$1,300. 2,100 cups are sold each month on average.
What is the break-even sales dollars?
a. $1,300
b. $1,715
c. $1,788
d. $3,129

McGraw-Hill Education (Asia)

Slide 61

Quick Check 2
Coffee Klatch is an espresso stand in a downtown
office building. The average selling price of a cup of
coffee is $1.49 and the average variable expense per
cup is $0.36. The average fixed expense per month is
$1,300. 2,100 cups are sold each month on average.
What is the break-even sales in units?
a. 872 cups
b. 3,611 cups
c. 1,200 cups
d. 1,150 cups

McGraw-Hill Education (Asia)

Slide 62

Target Profit Analysis in Unit Sales


1. Equation Method
Suppose Racing Bicycle management wants to
know how many bikes must be sold to earn a
target profit of $100,000.

Profit = Unit CM Q Fixed expenses

McGraw-Hill Education (Asia)

Slide 63

Target Profit Analysis in Unit Sales


2. Formula Method
Suppose Racing Bicycle management wants to
know how many bikes must be sold to earn a
target profit of $100,000.
Unit sales to attain
Target profit + Fixed expenses
=
the target profit
CM per unit

McGraw-Hill Education (Asia)

Slide 64

Target Profit Analysis in Dollar Sales


1. Equation Method
Profit = CM ratio Sales Fixed expenses
Our goal is to solve for the unknown Sales
which represents the dollar amount of sales
that must be sold to attain the target profit.
Suppose RBC management wants to know the
sales volume that must be generated to earn a
target profit of $100,000.

McGraw-Hill Education (Asia)

Slide 65

Target Profit Analysis in Dollar Sales


2.Formula Method
We can calculate the dollar sales needed to
attain a target profit (net operating profit) of
$100,000 at Racing Bicycle.
Dollar sales to attain
Target profit + Fixed expenses
=
the target profit
CM ratio

McGraw-Hill Education (Asia)

Slide 66

Target Profit Analysis:


3. The BE Percentage Method
Modifying the BE% formula to add target profit to FE
+
Target Profit% =
%

$,+$,
Target Profit% =
x % =
$,

This means that the company requires 180% of its current


sales in order to obtain the target profit.
Currently, the companys sales are $250,000 or 500 units.
A Target Profit % of 180% means if the company sales
are $450,000 ($250,000 x 180%) or 900 units (500 units x
180%), the company has a target profit of $100,000.
These figures are consistent with both the equation and
the formula methods.
McGraw-Hill Education (Asia)

Slide 67

Quick Check 1
Coffee Klatch is an espresso stand in a downtown office
building. The average selling price of a cup of coffee is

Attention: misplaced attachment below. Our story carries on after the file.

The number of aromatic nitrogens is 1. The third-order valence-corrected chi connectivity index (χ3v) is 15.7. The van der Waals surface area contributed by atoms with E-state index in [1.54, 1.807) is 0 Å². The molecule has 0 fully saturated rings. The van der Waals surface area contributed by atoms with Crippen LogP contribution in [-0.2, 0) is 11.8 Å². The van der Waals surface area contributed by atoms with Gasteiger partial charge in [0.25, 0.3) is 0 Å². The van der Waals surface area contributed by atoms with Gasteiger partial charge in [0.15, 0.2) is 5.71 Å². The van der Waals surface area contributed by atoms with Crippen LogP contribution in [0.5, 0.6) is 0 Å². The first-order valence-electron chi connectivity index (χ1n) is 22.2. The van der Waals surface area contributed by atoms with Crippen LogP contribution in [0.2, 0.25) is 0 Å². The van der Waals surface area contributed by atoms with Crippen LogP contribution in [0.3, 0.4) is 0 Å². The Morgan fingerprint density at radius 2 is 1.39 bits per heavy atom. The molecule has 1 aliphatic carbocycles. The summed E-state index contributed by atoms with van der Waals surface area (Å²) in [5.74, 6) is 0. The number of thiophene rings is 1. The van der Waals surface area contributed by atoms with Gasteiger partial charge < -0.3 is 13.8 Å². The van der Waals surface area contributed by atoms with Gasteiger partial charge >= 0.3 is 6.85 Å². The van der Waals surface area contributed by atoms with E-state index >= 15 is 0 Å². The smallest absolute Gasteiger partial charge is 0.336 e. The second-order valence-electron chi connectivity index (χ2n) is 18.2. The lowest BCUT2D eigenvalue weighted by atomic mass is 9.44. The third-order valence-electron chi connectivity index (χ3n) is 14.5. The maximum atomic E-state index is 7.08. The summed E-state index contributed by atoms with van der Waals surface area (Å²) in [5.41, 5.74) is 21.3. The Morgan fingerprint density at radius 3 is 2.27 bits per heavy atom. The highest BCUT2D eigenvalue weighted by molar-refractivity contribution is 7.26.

$1.49 and the average variable expense per cup is
$0.36. The average fixed expense per month is $1,300.
Use the formula method to determine how many cups of
coffee would have to be sold to attain target profits of
$2,500 per month.
a. 3,363 cups
b. 2,212 cups
c. 1,150 cups
d. 4,200 cups
McGraw-Hill Education (Asia)

Slide 68

Quick Check 2
Coffee Klatch is an espresso stand in a downtown office
building. The average selling price of a cup of coffee is
$1.49 and the average variable expense per cup is
$0.36. The average fixed expense per month is $1,300.
Use the formula method to determine the sales dollars
that must be generated to attain target profits of $2,500
per month.
a. $2,550
b. $5,011
c. $8,458
d. $10,555
McGraw-Hill Education (Asia)

Slide 69

CVP Relationships in Graphic Form


The relationships among revenue, cost, profit and volume
can be expressed graphically by preparing a CVP graph.
Racing Bicycle developed contribution margin income
statements at 0, 200, 400, and 600 units sold. We will
use this information to prepare the CVP graph.
Units Sold
200

0
Sales

100,000

400
200,000

600
$

300,000

Total variable expenses

60,000

120,000

180,000

Contribution margin

40,000

80,000

120,000

80,000

80,000

80,000

80,000

Fixed expenses
Net operating income (loss)

McGraw-Hill Education (Asia)

(80,000)

(40,000)

40,000

Slide 70

Preparing the CVP Graph


$350,000

$300,000

$250,000

$200,000

$150,000

In a CVP graph, unit volume is usually


represented on the horizontal (X) axis
and dollars on the vertical (Y) axis.

$100,000

$50,000

$0

100

200

300

400

500

600

Units
McGraw-Hill Education (Asia)

Slide 71

Preparing the CVP Graph

Draw a line parallel to the volume axis


to represent total fixed expenses.

$350,000

$300,000

$250,000

$200,000

Fixed expenses
$150,000

$100,000

$50,000

$0

100

200

300

400

500

600

Units
McGraw-Hill Education (Asia)

Slide 72

Preparing the CVP Graph

Choose some sales volume, say 400 units, and plot the point representing
$300,000
total expenses
(fixed and variable). Draw a line through the data point
back to where the fixed expenses line intersects the dollar axis.
$350,000

$250,000

$200,000

Total expenses

Fixed expenses

$150,000

$100,000

$50,000

$0

100

200

300

400

500

600

Units
McGraw-Hill Education (Asia)

Slide 73

Preparing the CVP Graph

Choose some sales volume, say 400 units, and plot the point representing
$300,000
total sales.
Draw a line through the data point back to the point of origin.
$350,000

$250,000

$200,000

Sales
Total expenses